After being introduced to Prof Rupert Till earlier in 2020, I was already planning on having a 3D element at the festival before it’s original shape was redesigned after lockdown in March. After the lockdown, all my usual ways of raising funds and financing the festival were annihilated. In my discussions with Algorave’s Alex McLean he wanted to use binaural streaming and we combined our ideas in a really symbiotic way.
As time went on it became clear that this exploration of VR would be one of the calling cards for No Bounds 2020. Not visual VR but Sonic VR. Physical immersive experiences with online virtual immersive experiences. Binaural meant people watching at home received a virtual approximation of the sonics live in the room. Not perfect, but it definitely felt more immersive. It was an example of my team and I working well together to generate an end product. People really loved it. We were communicating with people live as it was streaming and it was great feedback all weekend.
Some of the artists who broadcast from the Sheffield Industrial Museum provided work as an artistic response. Was this a defining idea of the festival or were there different approaches used?
There was a mix of responses to COVID, the space and other social issues happening this year as well as some pieces which were purely abstract experiments of 3D sound and reimagining existing work for a new context. Mark Fell and Rian Treanor set out to do this in a very specific way in their work. Others such as Space Afrika submitted work that was adapted for the 3D system but also pertinent to a year where BLM and COVID 19 were the two most dominating narratives. Same for Electric Indigo whose work was so appropriate for the cavernous space of the Industrial Museum. 96 Back created an entirely new 1hr live set which was incredible and Luca Lozano Premiere’d a brand new piece of work with his Sunrise Sound Machine project with Dj Steve which was great too. It was all amazing though. So much love for each and every artist who worked with us on this voyage into the void.
Part of the festival also saw a huge collaboration with Uganda’s Nyege Nyege Festival, how did this work?
Again this was going to be a huge collaboration for No Bounds 2020 before everything imploded. We both wanted to create something together and this will to work together carried us over to this point. They sent us parts that we mixed and in some cases we shared software to help them do their own mixing in 3D. There were many conversations before the festival about which artists to include and then we all spoke over Zoom, keeping in communication in the months prior. It was a really great experience working with them and it has definitely led to more work and collaboration with them.
You worked with a lot of visual artists and designers who provided accompanying work to the musical performances at the Industrial Museum. Were there any pieces that matched particularly well with certain music performances?
Zaron Mizmeras (our resident visual artist) did a lot of the work live over the festival weekend but Space Afrika, The Black Dog, Luca Lozano and Anna Zaradny all provided their own visual content which was brilliant. We also put out a call for new work to accompany some of the Nyege Nyege stuff from the festival which recently re-broadcasted for Nyege Nyege 2020 along with newly commissioned 3D VR work by Dyllan Zain.
No Bounds has always given a platform to people from marginalised groups. How heavily did you feel a responsibility to have this edition of the festival reflecting and responding to the Black Lives Matter movement?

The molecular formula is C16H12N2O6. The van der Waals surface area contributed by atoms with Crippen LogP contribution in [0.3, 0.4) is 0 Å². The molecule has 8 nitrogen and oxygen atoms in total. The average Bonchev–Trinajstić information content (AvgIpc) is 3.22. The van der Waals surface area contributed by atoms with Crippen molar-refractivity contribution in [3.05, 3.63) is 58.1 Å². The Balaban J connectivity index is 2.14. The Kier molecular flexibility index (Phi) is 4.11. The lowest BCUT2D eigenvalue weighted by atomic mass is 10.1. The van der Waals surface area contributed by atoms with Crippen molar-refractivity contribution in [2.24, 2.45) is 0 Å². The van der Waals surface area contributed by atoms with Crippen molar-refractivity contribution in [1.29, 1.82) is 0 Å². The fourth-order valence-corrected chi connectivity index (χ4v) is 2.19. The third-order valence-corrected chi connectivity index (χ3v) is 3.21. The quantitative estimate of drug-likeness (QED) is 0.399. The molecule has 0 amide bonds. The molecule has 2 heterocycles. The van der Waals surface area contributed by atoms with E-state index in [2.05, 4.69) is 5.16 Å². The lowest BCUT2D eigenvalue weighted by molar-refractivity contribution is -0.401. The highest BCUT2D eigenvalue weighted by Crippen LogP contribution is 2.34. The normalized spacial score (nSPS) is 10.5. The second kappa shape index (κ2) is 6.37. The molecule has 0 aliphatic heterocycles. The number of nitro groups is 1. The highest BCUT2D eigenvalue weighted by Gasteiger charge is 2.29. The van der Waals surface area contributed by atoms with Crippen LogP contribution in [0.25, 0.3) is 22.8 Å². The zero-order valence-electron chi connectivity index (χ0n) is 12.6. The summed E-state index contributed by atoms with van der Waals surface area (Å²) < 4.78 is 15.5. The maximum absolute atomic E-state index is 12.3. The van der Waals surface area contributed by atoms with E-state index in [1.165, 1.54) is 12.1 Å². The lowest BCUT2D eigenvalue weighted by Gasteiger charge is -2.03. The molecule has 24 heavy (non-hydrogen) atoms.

It is always there in our DNA. The programming of the festival and the artists we support year round in our residency programme attempts to live up to our ideals of diversity and platforming. It is always important for us to try our best to listen, learn, develop and grow. This year presented many more challenges than usual but we still managed to respond to issues raised in 2020.
Through the showing of films such as Bring Down The Walls and our deep collaboration with Nyege Nyege Festival that included two new black female artists, Makossiri and Turakana. We also worked with Space Afrika to help them create a new 3D interpretation of their incredible album which felt like a huge piece of social commentary for 2020.
The Talk with our resident SHERELLE was very important to platform and give voice to this amazing emergent artist as she discussed finding community through music culture. The discussion with Magid Magid, Sharna Jackson and Auriel Majumdar also provided a multi-ethnic look at the concept of real change. This was hugely inspiring for me. Magid is a Somalian refugee and our ex-Lord Major, Sharna is a black female curator, director and writer and Auriel an incredible creative business coach. We covered the ground we wanted to this year taking in some of the prevailing questions that we felt needed considering in the above ways.
How have the events of this year affected No Bounds more generally, moving into the future?
This year has made No Bounds believe more than ever that we can achieve anything with enough passion and determination. Our experiments with online performance and audience participation have already seeded new work, which will be emergent in 2021. We are really glad we did it all as we learned such a lot, both about ourselves and about the technical and logistical considerations of working under such constraints. Adversity breeds innovation.
As you mentioned, this time has inevitably offered up opportunities for new learning and new ways of seeing. What are the main things you have learned from the curation of the festival this year?
Don’t give up at the first or even third hurdle. Stay open and flexible. Work with what you have in creative ways as that can be all you need to make valid work happen, even if it seems on a small scale. When you think you’re going a bit crazy…that’s probably because you’re doing something interesting and worthwhile.
No Bounds 2020 took place 12th – 18th October.
Check out the premiere of their newly commissioned film above, in collaboration with Nyege Nyege Festvial.
Get updates from No Bounds here.
Photo Credit: Eddy Maynard